Corrie, my 6-year-old Australian Shepherd, is a wonderful dog in all respects, except that she has started barking at odd times: when my husband gets up from his chair, when he makes funny sounds or when she hears him coming down the stairs.
It’s only one sharp bark, no more. My husband said she doesn’t do this when I’m not home, so he thinks she’s “protecting me” or is jealous when he and I are talking or together. I’ve tried everything, from putting her out of the room to scolding or even ignoring her. Nothing has curbed this behavior. Any thoughts as to why she does this and how I can stop it? She and I do a lot of activities together (agility, classes, etc.) so she’s definitely “my dog,” but this is something that just popped up about a year or so ago.
– Faith, San Diego
What I’d recommend you do first is fire Corrie from her self-elected resource guarding job. She’s had a year for this behavior to become ingrained, so please be patient and start off on a program of counterconditioning her responses to your husband’s perceived threats.
It’s wonderful that you enjoy so many fun activities with Corrie, and that certainly should stay the same. Do, however, have your husband be in charge of feeding her the majority of her meals and any treats, and have him start training her in a small capacity at first (tricks are great for this: ringing a bell, rolling over, etc.). Be sure his voice and mannerisms are steady and quiet when training and interacting with her. A raised voice will deteriorate their relationship, and with as much training as you’ve done with Corrie, you know the value of training in a calm manner (other than praising and celebrating the progress in learning).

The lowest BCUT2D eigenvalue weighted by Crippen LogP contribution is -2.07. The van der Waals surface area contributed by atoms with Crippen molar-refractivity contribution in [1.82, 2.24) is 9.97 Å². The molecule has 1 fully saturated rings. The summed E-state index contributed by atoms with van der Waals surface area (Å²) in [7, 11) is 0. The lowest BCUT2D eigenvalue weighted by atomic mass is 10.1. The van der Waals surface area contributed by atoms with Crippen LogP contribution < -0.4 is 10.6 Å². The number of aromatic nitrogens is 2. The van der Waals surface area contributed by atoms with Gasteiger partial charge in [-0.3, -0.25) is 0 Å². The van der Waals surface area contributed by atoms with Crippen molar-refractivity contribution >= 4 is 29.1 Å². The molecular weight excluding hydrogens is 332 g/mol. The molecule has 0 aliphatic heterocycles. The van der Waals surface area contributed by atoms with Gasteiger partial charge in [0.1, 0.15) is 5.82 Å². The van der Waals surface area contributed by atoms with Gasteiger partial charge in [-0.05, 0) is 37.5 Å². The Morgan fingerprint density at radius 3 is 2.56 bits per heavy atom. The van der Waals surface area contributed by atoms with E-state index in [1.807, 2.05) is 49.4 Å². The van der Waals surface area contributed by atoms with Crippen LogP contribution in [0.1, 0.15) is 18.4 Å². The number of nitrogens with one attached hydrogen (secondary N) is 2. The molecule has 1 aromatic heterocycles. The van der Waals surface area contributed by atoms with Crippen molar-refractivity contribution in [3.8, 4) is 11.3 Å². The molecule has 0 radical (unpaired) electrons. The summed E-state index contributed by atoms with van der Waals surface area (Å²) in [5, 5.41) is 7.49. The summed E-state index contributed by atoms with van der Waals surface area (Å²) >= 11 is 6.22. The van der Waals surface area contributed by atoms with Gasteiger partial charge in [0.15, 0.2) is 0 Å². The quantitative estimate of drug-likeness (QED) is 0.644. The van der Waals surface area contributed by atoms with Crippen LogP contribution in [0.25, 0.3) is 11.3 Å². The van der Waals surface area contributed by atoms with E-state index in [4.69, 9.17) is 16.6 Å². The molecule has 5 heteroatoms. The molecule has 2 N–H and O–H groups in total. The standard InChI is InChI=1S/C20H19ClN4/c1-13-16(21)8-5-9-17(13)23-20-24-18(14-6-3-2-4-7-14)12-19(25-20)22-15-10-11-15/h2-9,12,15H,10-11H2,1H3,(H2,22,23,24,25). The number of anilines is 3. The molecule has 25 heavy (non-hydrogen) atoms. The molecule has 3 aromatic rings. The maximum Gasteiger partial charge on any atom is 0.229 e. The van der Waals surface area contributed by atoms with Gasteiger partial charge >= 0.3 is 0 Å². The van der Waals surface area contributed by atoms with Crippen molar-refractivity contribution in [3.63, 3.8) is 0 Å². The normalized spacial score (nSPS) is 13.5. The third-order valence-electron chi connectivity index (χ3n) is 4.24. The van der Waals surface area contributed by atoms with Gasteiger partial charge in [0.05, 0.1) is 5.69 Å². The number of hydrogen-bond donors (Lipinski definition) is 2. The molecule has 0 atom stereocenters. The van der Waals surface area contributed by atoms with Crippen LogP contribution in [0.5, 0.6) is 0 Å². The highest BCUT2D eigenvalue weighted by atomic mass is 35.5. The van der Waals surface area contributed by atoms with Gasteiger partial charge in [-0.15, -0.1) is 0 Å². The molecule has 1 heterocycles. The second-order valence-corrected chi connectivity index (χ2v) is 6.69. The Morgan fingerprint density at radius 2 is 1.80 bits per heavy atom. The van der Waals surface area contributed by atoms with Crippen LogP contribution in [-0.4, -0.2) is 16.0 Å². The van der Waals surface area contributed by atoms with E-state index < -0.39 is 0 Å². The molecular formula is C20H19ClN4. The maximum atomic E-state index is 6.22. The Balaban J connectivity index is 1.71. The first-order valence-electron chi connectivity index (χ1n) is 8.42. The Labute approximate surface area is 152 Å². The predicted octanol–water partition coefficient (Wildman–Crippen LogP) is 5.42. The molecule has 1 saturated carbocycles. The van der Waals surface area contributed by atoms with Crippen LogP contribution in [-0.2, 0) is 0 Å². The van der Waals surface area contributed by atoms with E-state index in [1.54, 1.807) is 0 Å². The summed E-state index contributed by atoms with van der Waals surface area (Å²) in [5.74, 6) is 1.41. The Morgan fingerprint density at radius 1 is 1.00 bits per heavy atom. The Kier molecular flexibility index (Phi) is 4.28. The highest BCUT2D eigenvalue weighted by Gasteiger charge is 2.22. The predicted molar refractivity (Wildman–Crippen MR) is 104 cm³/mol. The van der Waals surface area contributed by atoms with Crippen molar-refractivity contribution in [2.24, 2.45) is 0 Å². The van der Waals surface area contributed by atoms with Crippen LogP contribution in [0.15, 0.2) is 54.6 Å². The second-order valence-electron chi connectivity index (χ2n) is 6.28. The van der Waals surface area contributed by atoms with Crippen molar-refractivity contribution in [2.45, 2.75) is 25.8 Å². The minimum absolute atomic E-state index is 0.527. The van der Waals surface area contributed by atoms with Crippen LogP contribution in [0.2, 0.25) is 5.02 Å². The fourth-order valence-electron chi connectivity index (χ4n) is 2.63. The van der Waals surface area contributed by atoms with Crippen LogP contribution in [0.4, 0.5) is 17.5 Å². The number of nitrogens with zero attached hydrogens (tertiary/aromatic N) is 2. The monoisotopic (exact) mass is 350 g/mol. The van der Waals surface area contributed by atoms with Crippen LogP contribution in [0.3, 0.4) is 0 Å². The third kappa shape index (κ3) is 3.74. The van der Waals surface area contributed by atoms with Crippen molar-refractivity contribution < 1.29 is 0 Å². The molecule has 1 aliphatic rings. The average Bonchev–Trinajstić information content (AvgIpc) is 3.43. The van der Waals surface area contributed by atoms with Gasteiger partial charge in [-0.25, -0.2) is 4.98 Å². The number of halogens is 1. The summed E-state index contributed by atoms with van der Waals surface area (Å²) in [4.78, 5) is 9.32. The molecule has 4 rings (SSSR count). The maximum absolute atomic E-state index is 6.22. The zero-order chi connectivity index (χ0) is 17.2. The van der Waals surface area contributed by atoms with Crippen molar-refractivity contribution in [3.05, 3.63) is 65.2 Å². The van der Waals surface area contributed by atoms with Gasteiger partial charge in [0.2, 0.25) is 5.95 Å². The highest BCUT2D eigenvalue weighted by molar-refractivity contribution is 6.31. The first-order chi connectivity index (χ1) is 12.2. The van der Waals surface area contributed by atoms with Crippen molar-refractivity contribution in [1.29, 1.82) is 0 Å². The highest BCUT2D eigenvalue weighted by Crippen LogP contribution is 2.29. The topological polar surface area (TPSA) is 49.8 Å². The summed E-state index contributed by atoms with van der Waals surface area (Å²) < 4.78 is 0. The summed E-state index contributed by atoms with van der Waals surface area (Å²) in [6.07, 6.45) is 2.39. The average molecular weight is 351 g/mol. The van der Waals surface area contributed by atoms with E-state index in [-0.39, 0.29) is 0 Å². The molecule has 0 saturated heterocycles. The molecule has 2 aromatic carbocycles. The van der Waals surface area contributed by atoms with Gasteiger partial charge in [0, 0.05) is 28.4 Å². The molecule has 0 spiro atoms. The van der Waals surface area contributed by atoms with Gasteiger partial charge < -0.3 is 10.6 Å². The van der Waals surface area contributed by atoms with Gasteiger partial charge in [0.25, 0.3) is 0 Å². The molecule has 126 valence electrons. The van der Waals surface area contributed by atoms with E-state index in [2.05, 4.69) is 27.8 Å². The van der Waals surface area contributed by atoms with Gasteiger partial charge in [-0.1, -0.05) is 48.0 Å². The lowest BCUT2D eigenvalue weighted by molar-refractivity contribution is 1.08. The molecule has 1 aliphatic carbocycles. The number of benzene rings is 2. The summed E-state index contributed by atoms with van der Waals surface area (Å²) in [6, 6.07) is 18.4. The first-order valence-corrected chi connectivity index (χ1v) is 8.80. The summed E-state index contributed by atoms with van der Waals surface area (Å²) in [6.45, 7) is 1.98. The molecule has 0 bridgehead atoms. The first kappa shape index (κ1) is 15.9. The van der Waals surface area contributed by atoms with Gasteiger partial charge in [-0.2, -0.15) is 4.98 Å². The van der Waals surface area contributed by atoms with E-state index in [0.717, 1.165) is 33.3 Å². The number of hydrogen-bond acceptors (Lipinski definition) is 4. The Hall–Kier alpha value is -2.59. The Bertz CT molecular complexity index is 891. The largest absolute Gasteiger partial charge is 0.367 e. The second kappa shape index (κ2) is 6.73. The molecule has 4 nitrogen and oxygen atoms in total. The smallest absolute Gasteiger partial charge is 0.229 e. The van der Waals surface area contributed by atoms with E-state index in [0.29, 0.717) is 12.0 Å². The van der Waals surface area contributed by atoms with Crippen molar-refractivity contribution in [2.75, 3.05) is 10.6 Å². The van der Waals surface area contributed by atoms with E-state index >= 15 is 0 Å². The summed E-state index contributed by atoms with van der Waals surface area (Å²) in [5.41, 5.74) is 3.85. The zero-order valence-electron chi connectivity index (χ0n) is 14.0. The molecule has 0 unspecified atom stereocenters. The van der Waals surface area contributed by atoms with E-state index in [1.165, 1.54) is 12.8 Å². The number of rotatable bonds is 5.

Ask your husband to toss her a stuffed Kong (read my “How to Stuff A Kong” handout) just as he’s about to get up. We want her to start to look forward to him getting up, and if he’s already started to get up and Corrie barks, you’ll actually be training her to do so if your husband tosses the Kong to her after she’s barked. Have your husband sit on the Kong so he doesn’t have to get up to reach for it.
Once Corrie’s starting to show anticipation rather than anxiousness when your husband’s about to get up (or any other quick movement, movement toward you or unusual sound), have him start to work with Corrie on the command “Sit,” with your husband kneeling down or sitting on the floor to be less intimidating. If she responds, yay! He should then have a play session with her. Now he can ask her to sit throughout the day, reinforcing his positive relationship with her and changing her mind about how she feels about him.
I can’t stress enough how important it is for your husband to display patience, calmness and keep his voice playful rather than stern. The more opportunities your husband has to toss Kongs to and play with Corrie, the better. To facilitate this new relationship, when you get home (whether or not Corrie has been with you), simply disengage from her for at least half an hour so your husband has a chance to start working with her, and she’ll soon see that you’re pretty boring when you get home, so her attention will go more and more to your husband during that time.
Of course, Corrie will always be “your dog,” but let’s help her be much more positively involved with your husband so he can benefit from a great relationship with her, too.
If you need further assistance, please call a trainer in your area. I suggest visiting APDT.COM, where you can find trainers in your area. Call at least three or four before making a decision on who to work with. I’d love to hear about Corrie’s progress!